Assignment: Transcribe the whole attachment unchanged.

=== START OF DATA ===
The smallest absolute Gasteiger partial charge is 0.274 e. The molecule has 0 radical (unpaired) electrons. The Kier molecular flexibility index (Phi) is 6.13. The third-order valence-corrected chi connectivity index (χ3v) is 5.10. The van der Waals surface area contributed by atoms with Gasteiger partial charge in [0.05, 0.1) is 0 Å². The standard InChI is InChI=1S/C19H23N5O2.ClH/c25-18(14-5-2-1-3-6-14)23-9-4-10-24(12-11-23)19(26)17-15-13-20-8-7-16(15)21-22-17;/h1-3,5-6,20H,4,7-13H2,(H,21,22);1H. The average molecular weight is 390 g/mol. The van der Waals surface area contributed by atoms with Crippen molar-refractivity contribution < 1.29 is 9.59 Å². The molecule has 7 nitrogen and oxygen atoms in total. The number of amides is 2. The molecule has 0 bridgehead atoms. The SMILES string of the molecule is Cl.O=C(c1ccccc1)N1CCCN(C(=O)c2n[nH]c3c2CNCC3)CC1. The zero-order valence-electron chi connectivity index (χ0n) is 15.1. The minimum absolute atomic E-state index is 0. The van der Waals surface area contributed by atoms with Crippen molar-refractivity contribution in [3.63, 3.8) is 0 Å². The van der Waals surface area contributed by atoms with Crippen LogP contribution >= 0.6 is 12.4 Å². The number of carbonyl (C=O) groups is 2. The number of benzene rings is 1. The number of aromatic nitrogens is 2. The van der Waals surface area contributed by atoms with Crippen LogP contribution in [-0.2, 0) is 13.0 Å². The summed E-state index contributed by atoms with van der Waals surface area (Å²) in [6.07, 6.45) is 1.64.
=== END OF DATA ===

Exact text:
The smallest absolute Gasteiger partial charge is 0.274 e. The molecule has 0 radical (unpaired) electrons. The Kier molecular flexibility index (Phi) is 6.13. The third-order valence-corrected chi connectivity index (χ3v) is 5.10. The van der Waals surface area contributed by atoms with Gasteiger partial charge in [0.05, 0.1) is 0 Å². The standard InChI is InChI=1S/C19H23N5O2.ClH/c25-18(14-5-2-1-3-6-14)23-9-4-10-24(12-11-23)19(26)17-15-13-20-8-7-16(15)21-22-17;/h1-3,5-6,20H,4,7-13H2,(H,21,22);1H. The average molecular weight is 390 g/mol. The van der Waals surface area contributed by atoms with Crippen molar-refractivity contribution < 1.29 is 9.59 Å². The molecule has 7 nitrogen and oxygen atoms in total. The number of amides is 2. The molecule has 0 bridgehead atoms. The SMILES string of the molecule is Cl.O=C(c1ccccc1)N1CCCN(C(=O)c2n[nH]c3c2CNCC3)CC1. The zero-order valence-electron chi connectivity index (χ0n) is 15.1. The minimum absolute atomic E-state index is 0. The van der Waals surface area contributed by atoms with Crippen molar-refractivity contribution in [3.63, 3.8) is 0 Å². The van der Waals surface area contributed by atoms with Crippen LogP contribution >= 0.6 is 12.4 Å². The number of carbonyl (C=O) groups is 2. The number of benzene rings is 1. The number of aromatic nitrogens is 2. The van der Waals surface area contributed by atoms with Crippen LogP contribution in [-0.2, 0) is 13.0 Å². The summed E-state index contributed by atoms with van der Waals surface area (Å²) in [6.07, 6.45) is 1.64.